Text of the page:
There are not many cops for the population of Maui, compared to the ratios of cops to residents in other places of the United States. Sometimes this is good when you do a “California stop” at a stop sign instead of a full 3-second stop, or speed in an area that’s only 40 mph, because you will probably not get a ticket because no one saw you. Sometimes this sucks when you see someone who is a public menace even to people on the sidewalks, and should get a ticket.

I suspect drugs play a role in driving on Maui. Sometimes I think the super crazy drivers are the ones on crystal meth, and the super slow drivers are the ones who are smoking pot.

Novelist JE Lorin further reflected on her time on Maui:

“… with so many people visiting from all over the world, a lot of people didn't understand American traffic laws. Drivers would do dumb stuff all the time. Dan always tried to tell me that it was a good thing everyone drove so slow because it was really easy to avoid accidents. Lol!

Oh, and once I was driving up the highway to Pukalani when I came across a mattress just lying in the middle of the highway. I had to swerve to avoid crashing. I never understood how a mattress could fall off of someone's truck without them noticing, lol.” 

PS. There are parts of Maui that seem like they should have more roads and don’t. You have to drive ALL the way around one side of the island and back to get to an area that’s only 10 miles away, but has no public road connecting them. I’ll try to address roads and maps a little later this month.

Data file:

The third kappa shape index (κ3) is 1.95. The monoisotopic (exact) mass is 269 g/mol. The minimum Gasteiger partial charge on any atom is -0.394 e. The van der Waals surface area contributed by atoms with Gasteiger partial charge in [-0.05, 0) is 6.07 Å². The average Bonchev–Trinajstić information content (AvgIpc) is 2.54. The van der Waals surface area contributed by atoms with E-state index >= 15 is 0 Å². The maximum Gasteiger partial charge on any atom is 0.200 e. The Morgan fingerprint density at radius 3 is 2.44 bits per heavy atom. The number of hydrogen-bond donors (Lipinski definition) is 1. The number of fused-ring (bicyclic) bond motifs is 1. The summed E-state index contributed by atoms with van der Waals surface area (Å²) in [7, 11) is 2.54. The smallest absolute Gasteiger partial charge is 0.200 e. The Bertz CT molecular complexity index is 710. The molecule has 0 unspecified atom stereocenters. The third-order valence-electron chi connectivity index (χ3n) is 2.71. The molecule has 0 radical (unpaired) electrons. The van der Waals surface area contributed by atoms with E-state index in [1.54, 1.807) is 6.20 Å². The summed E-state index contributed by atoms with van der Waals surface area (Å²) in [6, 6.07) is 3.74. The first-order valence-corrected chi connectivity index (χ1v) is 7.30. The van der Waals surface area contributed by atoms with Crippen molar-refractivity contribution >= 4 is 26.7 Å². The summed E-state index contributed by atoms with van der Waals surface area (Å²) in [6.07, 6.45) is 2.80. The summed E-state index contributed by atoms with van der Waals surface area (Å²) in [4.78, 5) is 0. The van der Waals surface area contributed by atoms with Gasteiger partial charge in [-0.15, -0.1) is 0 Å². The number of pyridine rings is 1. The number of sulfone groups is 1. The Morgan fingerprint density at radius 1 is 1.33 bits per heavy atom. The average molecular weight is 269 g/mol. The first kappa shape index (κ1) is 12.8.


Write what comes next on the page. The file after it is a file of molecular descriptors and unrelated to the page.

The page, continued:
Other posts of interest:
Watch out for Taguma (our infamous ticketing cop)

Here's a shortcut to the archives for the A to Z Challenge and other blog posts.

The theme of this year’s A to Z Challenge is Living on Maui: A Beginner’s Survival Guide. While I can’t include everything in only 26 short blog posts, this is my foolish attempt.

If you are participating in the A to Z Challenge, please use either Disqus or Facebook to comment below. Please include your link so that I can visit you back, but it might be as late as May!



  1. Awesome! I'm just now branching out to other bloggers with the A-Z Challenge. Visiting from Are We There Yet?

    Thanks for stopping by.

  2. Diane, thanks for stopping by... Sometimes it's hard to branch out and blog hop when we're trying to keep up.

  3. It is. I find I have the most time to respond while I'm drinking my first cup of coffee in the morning or drinking my first beer of the evening! Lol

  4. We still come across people stopping in the middle of the street to talk to each other in our town. The drivers, alas, are younger people....How funny that your Husband honks the horn.

  5. Lol, I love that bumper sticker. Some of the bad and ugly sounds a lot like the way people drive here.


Comments are important to me, so mahalo for adding a comment! I will try to follow up when I receive one.